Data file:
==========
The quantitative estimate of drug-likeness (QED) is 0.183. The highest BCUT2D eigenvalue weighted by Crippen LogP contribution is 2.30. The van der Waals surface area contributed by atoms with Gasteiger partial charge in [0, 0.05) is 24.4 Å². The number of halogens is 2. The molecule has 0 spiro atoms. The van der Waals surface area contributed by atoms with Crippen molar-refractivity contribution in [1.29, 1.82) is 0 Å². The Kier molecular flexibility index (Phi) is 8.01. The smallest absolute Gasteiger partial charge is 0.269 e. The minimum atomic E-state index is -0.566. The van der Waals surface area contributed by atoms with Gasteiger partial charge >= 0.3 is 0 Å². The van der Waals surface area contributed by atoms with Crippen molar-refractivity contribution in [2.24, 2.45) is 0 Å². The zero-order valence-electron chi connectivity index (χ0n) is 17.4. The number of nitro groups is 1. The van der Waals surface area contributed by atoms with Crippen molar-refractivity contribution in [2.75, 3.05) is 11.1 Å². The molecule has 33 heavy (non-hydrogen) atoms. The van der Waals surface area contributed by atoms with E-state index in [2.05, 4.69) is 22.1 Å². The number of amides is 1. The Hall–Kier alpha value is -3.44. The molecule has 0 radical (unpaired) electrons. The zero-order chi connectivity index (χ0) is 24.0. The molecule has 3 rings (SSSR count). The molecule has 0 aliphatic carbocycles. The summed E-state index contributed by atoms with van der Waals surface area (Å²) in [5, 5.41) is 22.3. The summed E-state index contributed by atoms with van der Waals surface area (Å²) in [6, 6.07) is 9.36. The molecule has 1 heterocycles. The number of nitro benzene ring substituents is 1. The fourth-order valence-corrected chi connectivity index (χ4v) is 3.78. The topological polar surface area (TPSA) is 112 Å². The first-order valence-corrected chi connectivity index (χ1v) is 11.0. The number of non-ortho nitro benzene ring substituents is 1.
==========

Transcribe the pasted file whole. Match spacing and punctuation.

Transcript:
The quantitative estimate of drug-likeness (QED) is 0.183. The highest BCUT2D eigenvalue weighted by Crippen LogP contribution is 2.30. The van der Waals surface area contributed by atoms with Gasteiger partial charge in [0, 0.05) is 24.4 Å². The number of halogens is 2. The molecule has 0 spiro atoms. The van der Waals surface area contributed by atoms with Crippen molar-refractivity contribution in [1.29, 1.82) is 0 Å². The Kier molecular flexibility index (Phi) is 8.01. The smallest absolute Gasteiger partial charge is 0.269 e. The minimum atomic E-state index is -0.566. The van der Waals surface area contributed by atoms with Gasteiger partial charge >= 0.3 is 0 Å². The van der Waals surface area contributed by atoms with Crippen molar-refractivity contribution in [2.24, 2.45) is 0 Å². The zero-order valence-electron chi connectivity index (χ0n) is 17.4. The number of nitro groups is 1. The van der Waals surface area contributed by atoms with Crippen molar-refractivity contribution in [2.75, 3.05) is 11.1 Å². The molecule has 33 heavy (non-hydrogen) atoms. The van der Waals surface area contributed by atoms with E-state index in [2.05, 4.69) is 22.1 Å². The number of amides is 1. The Hall–Kier alpha value is -3.44. The molecule has 0 radical (unpaired) electrons. The zero-order chi connectivity index (χ0) is 24.0. The molecule has 3 rings (SSSR count). The molecule has 0 aliphatic carbocycles. The summed E-state index contributed by atoms with van der Waals surface area (Å²) in [5, 5.41) is 22.3. The summed E-state index contributed by atoms with van der Waals surface area (Å²) in [6, 6.07) is 9.36. The molecule has 1 heterocycles. The number of nitro benzene ring substituents is 1. The fourth-order valence-corrected chi connectivity index (χ4v) is 3.78. The topological polar surface area (TPSA) is 112 Å². The first-order valence-corrected chi connectivity index (χ1v) is 11.0. The number of non-ortho nitro benzene ring substituents is 1.